500 words: Insight vs. Speculation
500 Words: Insight vs. Speculation
In my mind, insight is an analytical observation of some sort of phenomenon, resulting in a great strategic decision. Pastors have insights about people, coaches have insights about players and plays, and business leaders have insights about markets. Only one step removed from a hunch, great insights have been the catalysts for phenomenal growth or success of many of our favorite brands and organizations. Great insights have resulted in millions of dollars, whole careers, and entire industries. They are incredibly valuable. (Netflix Streaming? Gmail? Youtube? The Roth IRA? RFID tags?)
On the other side of today’s dichotomy is “speculation.” Speculation is the academic term for guessing. My dictionary says “form a theory without firm evidence.” I’m often guilty of it in my own analyses of people and programming. What’s the difference?
EVIDENCE. Insights come from analyzing trends. Speculation comes from analyzing anomalies. I spend a lot of time in meetings where we move from analyzing to speculating without realizing we’ve done so. The resulting decisions are ludicrously worthless.
Most of these meetings are in the context of church-work, where we have to read our people. It’s surprisingly political (meaning the root term polis : the ideal city-state) Why are people going to this event and not that event? What could we do alter their motivations? What should we tell them about x and when? Business strategists and teachers wrestle with similar questions regularly: why are they missing this question? Is it because I taught it on the day they had pizza? Or is it because they took the test 30mins before recess? Or is it that I taught it using a flannel graph? Why does this product sell in Albuquerque but not in Nashville?
In our quest to be groundbreaking & innovative, our egos get in the way. I really want to be known for my supernatural insights; so my organization can lead the trend of a new strategy/product/program. Because of our own egotistical pressure to succeed quickly we fail to ask real questions about our data.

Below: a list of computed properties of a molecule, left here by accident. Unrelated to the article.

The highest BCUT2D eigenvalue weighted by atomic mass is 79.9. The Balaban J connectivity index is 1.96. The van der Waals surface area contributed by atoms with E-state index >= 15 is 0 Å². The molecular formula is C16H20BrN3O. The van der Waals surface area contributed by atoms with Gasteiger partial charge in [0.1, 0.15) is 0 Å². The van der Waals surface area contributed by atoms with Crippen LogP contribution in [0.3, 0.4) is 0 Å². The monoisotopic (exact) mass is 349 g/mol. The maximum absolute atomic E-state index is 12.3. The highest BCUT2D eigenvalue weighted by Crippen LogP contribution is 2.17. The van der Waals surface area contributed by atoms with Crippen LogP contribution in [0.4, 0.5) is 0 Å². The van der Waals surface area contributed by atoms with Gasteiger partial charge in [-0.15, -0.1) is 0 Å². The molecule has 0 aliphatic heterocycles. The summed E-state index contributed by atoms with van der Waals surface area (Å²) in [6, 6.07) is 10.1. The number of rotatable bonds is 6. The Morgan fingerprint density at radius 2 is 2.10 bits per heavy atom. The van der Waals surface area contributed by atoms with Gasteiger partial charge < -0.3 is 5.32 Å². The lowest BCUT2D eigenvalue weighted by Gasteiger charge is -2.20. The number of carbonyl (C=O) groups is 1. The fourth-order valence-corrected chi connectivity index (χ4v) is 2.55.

How do we know that we know that? Do we really know that? How can we verify that we know that? How big is your sample pool? Is it representative?
In a previous article (now online at moreatstake.com) I extolled the virtue of ‘soft launches’, where new strategies are field-tested secretly. That’s one real option. The reason we invented the scientific process was to prove our guesses!
The leaders I know are smart people; but we miss the fact that many of the world’s greatest innovations (The McDonald’s Filet-O-Fish anyone? Or Chunky Salsa?*) come from real observations, and real boots-on-the-ground trial and error. Not a random brainstorm in the shower.
(* The Filet-o-fish was invented in Cincinnati by a franchisee who noticed that sales tanked on Fridays during Lent; he guessed it was due to the high number of practicing Catholic customers. Against corporate policy, he developed a new sandwich. It sold like hotcakes. It eventually won an internal contest to be added to the National menu)